When we think of Lake George as a source for recreation, fun, and beauty, Lake George is one of the friendliest lakes in the world. But when we reflect back on some of our tragic drowning accidents in recent years, all of a sudden the Lake doesn’t seem so friendly.
In 2009, New York passed a law requiring all people on boats smaller than 21 feet to wear personal flotation devices (PFD) from November 1 to May 1. This means motorboats, sailboats, kayaks, canoes, rowboats, and paddle boats. It’s a good law — the LGA wants to remind folks that it is about to go into effect for this year. (Of course we’d REALLY like to see you ALWAYS wearing a PFD!)
If you go out on your boat and don’t wear a PFD because you don’t like the way it makes you look or feel, please go PFD shopping! Today’s PFDs fit better, look better and are easy to move around in. And if you ever think of going swimming or sail boarding during the cooler months, ALWAYS wear a thermal wet or dry suit.
Here are just a few reasons why it is so important to wear a PFD, especially this time of year:
1. Cold water lowers your body temperature. (Colder than 70 degrees F can cause hypothermia.) The water temperature is now 60 degrees in parts of Lake George. Your body can cool down 25 times faster in water than in air. If your body temperature goes too low, you can easily pass out and drown. Even if you become helpless from hypothermia, a PFD will keep you afloat.
2. If you run into trouble during the late fall and early spring, there is less boat traffic around to help, and response by rescue crews can be slower than during summer months.
3. According to the U.S. Coast Guard, 9 out of 10 drownings occur in inland waters, most within a few feet of safety. Most of the victims own PFDs, but they die without them.
4. PFDs can help you stay alive longer in cold water. They let you float without using energy and they protect parts of your body from cold water.
5. Over the past several years, Lake George has experienced several tragic drowning accidents involving swimmers, paddlers, and people renting pontoon boats. Could a PFD have saved them? There is no way to know for sure, but none of them were wearing one.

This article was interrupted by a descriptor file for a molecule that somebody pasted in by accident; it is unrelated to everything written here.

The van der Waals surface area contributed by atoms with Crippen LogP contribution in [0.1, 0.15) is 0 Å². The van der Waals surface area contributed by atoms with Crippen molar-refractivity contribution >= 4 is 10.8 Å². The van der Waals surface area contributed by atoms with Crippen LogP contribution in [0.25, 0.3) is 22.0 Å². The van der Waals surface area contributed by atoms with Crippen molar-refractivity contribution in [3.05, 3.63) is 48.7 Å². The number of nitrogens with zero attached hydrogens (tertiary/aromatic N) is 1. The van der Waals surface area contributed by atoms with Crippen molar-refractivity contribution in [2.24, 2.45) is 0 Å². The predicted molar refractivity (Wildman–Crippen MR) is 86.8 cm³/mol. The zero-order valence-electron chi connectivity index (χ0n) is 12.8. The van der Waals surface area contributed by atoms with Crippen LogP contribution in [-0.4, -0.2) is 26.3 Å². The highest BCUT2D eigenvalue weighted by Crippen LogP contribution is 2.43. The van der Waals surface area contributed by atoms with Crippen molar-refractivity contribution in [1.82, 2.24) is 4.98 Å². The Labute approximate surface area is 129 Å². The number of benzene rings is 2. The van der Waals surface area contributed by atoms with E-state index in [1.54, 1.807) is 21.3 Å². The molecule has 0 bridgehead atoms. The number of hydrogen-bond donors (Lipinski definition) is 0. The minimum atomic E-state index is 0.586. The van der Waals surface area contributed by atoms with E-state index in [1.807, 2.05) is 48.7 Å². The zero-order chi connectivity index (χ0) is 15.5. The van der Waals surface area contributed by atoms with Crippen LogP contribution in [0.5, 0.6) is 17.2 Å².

Also… as winter approaches… here’s a few more cold water safety tips:
– If you find yourself accidentally thrown into cold water, don’t swim unless you can reach a nearby boat, fellow survivor, floating object or the shore. Even good swimmers drown while swimming in cold water. Swimming lowers your body temperature. Also, distances on Lake George are deceiving.
– If a nearby floating object is large, pull yourself up on it. The more your body is out of water, the warmer you’ll be. Keep your head out of the water to lessen heat loss and increase survival time.
– If you are wearing a PFD, put your body in the HELP position – the Heat Escape Lessening Posture. It will reduce the amount of body surface area exposed to cold water.
1. Draw the knees up to the chest.
2. Keep the face forward and out of the water.
3. Hold the upper arms at the side and fold the lower arms across the chest, (or hug yourself and put your hands under your armpits.
But… if the HELP position turns you face down, instead: bring your legs together tight and your arms tight to your sides and your head back.
– If there are others in the water, HUDDLE together for warmth.
Sources: U.S. Coast Guard website for information, and bottom two graphics
Photo credit: Top photo: Copyright Carl Heilman II